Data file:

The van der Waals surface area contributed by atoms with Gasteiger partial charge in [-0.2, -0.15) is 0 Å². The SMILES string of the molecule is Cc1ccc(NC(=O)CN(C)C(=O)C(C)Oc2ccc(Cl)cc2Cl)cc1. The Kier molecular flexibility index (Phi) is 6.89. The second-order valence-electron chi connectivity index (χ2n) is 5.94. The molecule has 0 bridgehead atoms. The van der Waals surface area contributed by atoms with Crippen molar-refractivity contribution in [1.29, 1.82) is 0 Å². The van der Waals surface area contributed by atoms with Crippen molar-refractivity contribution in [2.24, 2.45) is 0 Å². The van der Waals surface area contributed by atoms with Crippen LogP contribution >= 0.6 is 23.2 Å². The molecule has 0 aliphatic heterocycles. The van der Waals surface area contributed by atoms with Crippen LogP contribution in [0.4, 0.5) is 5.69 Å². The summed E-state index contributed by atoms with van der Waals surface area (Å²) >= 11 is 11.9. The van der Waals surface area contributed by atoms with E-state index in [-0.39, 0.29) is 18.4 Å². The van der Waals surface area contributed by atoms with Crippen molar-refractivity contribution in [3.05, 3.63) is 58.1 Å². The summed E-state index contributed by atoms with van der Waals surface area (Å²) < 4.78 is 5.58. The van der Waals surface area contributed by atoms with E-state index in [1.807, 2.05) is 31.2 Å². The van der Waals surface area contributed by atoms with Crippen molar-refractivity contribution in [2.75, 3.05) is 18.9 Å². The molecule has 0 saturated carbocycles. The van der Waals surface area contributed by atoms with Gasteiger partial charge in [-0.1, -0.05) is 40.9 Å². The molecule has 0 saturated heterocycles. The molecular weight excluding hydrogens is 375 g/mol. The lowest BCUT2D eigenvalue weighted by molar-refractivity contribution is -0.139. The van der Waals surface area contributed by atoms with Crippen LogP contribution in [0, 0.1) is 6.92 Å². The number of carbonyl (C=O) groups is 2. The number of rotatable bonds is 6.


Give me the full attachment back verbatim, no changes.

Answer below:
The van der Waals surface area contributed by atoms with Gasteiger partial charge in [-0.2, -0.15) is 0 Å². The SMILES string of the molecule is Cc1ccc(NC(=O)CN(C)C(=O)C(C)Oc2ccc(Cl)cc2Cl)cc1. The Kier molecular flexibility index (Phi) is 6.89. The second-order valence-electron chi connectivity index (χ2n) is 5.94. The molecule has 0 bridgehead atoms. The van der Waals surface area contributed by atoms with Crippen molar-refractivity contribution in [1.29, 1.82) is 0 Å². The van der Waals surface area contributed by atoms with Crippen molar-refractivity contribution in [2.24, 2.45) is 0 Å². The van der Waals surface area contributed by atoms with Crippen LogP contribution >= 0.6 is 23.2 Å². The molecule has 0 aliphatic heterocycles. The van der Waals surface area contributed by atoms with Crippen LogP contribution in [0.4, 0.5) is 5.69 Å². The summed E-state index contributed by atoms with van der Waals surface area (Å²) >= 11 is 11.9. The van der Waals surface area contributed by atoms with E-state index in [-0.39, 0.29) is 18.4 Å². The van der Waals surface area contributed by atoms with Crippen molar-refractivity contribution in [3.05, 3.63) is 58.1 Å². The summed E-state index contributed by atoms with van der Waals surface area (Å²) < 4.78 is 5.58. The van der Waals surface area contributed by atoms with E-state index in [1.807, 2.05) is 31.2 Å². The van der Waals surface area contributed by atoms with Crippen molar-refractivity contribution in [2.75, 3.05) is 18.9 Å². The molecule has 0 saturated carbocycles. The van der Waals surface area contributed by atoms with Gasteiger partial charge in [-0.1, -0.05) is 40.9 Å². The molecule has 0 saturated heterocycles. The molecular weight excluding hydrogens is 375 g/mol. The lowest BCUT2D eigenvalue weighted by molar-refractivity contribution is -0.139. The van der Waals surface area contributed by atoms with Crippen LogP contribution in [0, 0.1) is 6.92 Å². The number of carbonyl (C=O) groups is 2. The number of rotatable bonds is 6.